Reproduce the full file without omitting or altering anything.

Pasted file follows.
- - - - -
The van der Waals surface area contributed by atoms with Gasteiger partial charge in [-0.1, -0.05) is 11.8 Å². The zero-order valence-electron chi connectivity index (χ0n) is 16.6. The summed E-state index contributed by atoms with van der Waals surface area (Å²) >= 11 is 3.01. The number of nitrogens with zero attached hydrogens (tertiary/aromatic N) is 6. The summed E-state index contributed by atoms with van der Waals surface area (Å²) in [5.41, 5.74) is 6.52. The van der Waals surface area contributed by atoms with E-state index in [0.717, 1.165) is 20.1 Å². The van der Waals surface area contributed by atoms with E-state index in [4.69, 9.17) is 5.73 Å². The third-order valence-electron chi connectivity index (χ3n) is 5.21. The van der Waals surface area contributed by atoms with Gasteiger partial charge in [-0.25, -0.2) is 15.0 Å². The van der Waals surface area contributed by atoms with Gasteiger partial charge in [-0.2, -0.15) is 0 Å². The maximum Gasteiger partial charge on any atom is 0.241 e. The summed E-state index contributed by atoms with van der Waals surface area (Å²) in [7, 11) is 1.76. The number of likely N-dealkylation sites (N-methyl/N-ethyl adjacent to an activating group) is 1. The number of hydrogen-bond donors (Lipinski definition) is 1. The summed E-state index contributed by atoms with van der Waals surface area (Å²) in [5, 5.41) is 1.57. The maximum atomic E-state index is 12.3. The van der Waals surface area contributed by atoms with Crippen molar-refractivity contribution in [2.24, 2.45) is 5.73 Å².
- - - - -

The van der Waals surface area contributed by atoms with Gasteiger partial charge in [-0.1, -0.05) is 11.8 Å². The zero-order valence-electron chi connectivity index (χ0n) is 16.6. The summed E-state index contributed by atoms with van der Waals surface area (Å²) >= 11 is 3.01. The number of nitrogens with zero attached hydrogens (tertiary/aromatic N) is 6. The summed E-state index contributed by atoms with van der Waals surface area (Å²) in [5.41, 5.74) is 6.52. The van der Waals surface area contributed by atoms with E-state index in [0.717, 1.165) is 20.1 Å². The van der Waals surface area contributed by atoms with E-state index in [4.69, 9.17) is 5.73 Å². The third-order valence-electron chi connectivity index (χ3n) is 5.21. The van der Waals surface area contributed by atoms with Gasteiger partial charge in [-0.25, -0.2) is 15.0 Å². The van der Waals surface area contributed by atoms with Gasteiger partial charge in [-0.2, -0.15) is 0 Å². The maximum Gasteiger partial charge on any atom is 0.241 e. The summed E-state index contributed by atoms with van der Waals surface area (Å²) in [7, 11) is 1.76. The number of likely N-dealkylation sites (N-methyl/N-ethyl adjacent to an activating group) is 1. The number of hydrogen-bond donors (Lipinski definition) is 1. The summed E-state index contributed by atoms with van der Waals surface area (Å²) in [5, 5.41) is 1.57. The maximum atomic E-state index is 12.3. The van der Waals surface area contributed by atoms with Crippen molar-refractivity contribution in [2.24, 2.45) is 5.73 Å².